Analysts have based their conclusions on the likely consequences of exposure to PM on the contaminants of concern (silica or soot) and do not take into account the possible synergistic effect of other toxic compounds (e.g., volatile and semi-volatile organic compounds, metals, etc.) that may be present. Further research is required to develop an understanding of the dose-response mechanisms associated with these types of exposure.
Medical diagnoses for respiratory distress complaints during the Gulf War typically cited non-specific causes and did not relate symptoms to exposures to PM. To differentiate between the various potential causes of respiratory distress, especially when US forces are deployed to dusty regions, health care professionals may need to revise diagnosis procedures to better account for causes originating from environmental factors such as PM exposure.
Information about the mechanisms of toxicity and the synergistic effect of multiple compounds present in association with PM is limited. In general, there is not a clear relationship between the individual toxic components of airborne PM and adverse health symptoms or indicators, such as respiratory and cardiovascular ailments. Nor is there toxicological evidence suggesting plausible biological mechanisms to explain the toxic effects attributed to PM in epidemiological studies, or to determine how the populations at risk are exposed to these components. Additional detailed information on the physical, chemical, and biological properties of the various components of PM that might cause the adverse health effects is needed to fill these information gaps.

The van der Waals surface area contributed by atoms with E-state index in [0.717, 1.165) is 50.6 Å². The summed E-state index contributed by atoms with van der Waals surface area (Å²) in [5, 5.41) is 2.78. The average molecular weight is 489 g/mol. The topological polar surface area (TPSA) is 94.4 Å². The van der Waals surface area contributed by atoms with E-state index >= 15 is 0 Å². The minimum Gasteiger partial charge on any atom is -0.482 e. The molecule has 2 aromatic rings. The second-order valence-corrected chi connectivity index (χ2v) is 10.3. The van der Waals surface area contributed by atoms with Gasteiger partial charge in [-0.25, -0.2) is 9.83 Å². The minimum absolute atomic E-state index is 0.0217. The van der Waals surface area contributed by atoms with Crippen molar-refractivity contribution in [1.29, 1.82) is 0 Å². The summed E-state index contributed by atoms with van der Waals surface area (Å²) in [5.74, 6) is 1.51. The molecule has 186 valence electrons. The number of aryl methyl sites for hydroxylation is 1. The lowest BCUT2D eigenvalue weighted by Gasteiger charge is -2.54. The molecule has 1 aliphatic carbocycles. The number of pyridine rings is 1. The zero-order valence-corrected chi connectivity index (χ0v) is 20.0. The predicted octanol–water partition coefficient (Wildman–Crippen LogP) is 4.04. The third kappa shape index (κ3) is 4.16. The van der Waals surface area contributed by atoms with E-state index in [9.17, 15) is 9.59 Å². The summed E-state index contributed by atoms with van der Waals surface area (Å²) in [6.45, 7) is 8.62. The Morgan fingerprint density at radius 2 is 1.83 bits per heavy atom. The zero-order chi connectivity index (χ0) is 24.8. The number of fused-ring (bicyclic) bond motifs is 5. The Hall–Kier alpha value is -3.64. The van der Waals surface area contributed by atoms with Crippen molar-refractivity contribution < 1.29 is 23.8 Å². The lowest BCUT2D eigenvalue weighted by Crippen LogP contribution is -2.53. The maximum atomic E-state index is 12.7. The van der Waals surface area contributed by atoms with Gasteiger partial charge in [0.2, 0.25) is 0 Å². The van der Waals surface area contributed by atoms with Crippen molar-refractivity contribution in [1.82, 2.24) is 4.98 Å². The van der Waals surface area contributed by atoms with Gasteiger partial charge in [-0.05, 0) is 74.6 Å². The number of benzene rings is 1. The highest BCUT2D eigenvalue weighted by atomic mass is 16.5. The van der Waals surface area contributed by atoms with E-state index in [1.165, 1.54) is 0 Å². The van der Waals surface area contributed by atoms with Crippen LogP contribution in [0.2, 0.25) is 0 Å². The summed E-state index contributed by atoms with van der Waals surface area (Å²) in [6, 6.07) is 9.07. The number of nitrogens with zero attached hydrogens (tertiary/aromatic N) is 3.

The USACHPPM continues its collaborative efforts with the NOAA/Air Resources Laboratory to reconstruct daily PM levels for the KTO. This effort will provide additional information on PM exposure levels in the KTO in relation to daily troop unit locations and provide unit commanders with information to implement actions to reduce exposures that may otherwise result in acute symptoms.
It should be noted that the limitations in the data and the need for additional research are not unique to the Gulf War; the limitations apply more generally to our knowledge of PM exposures.
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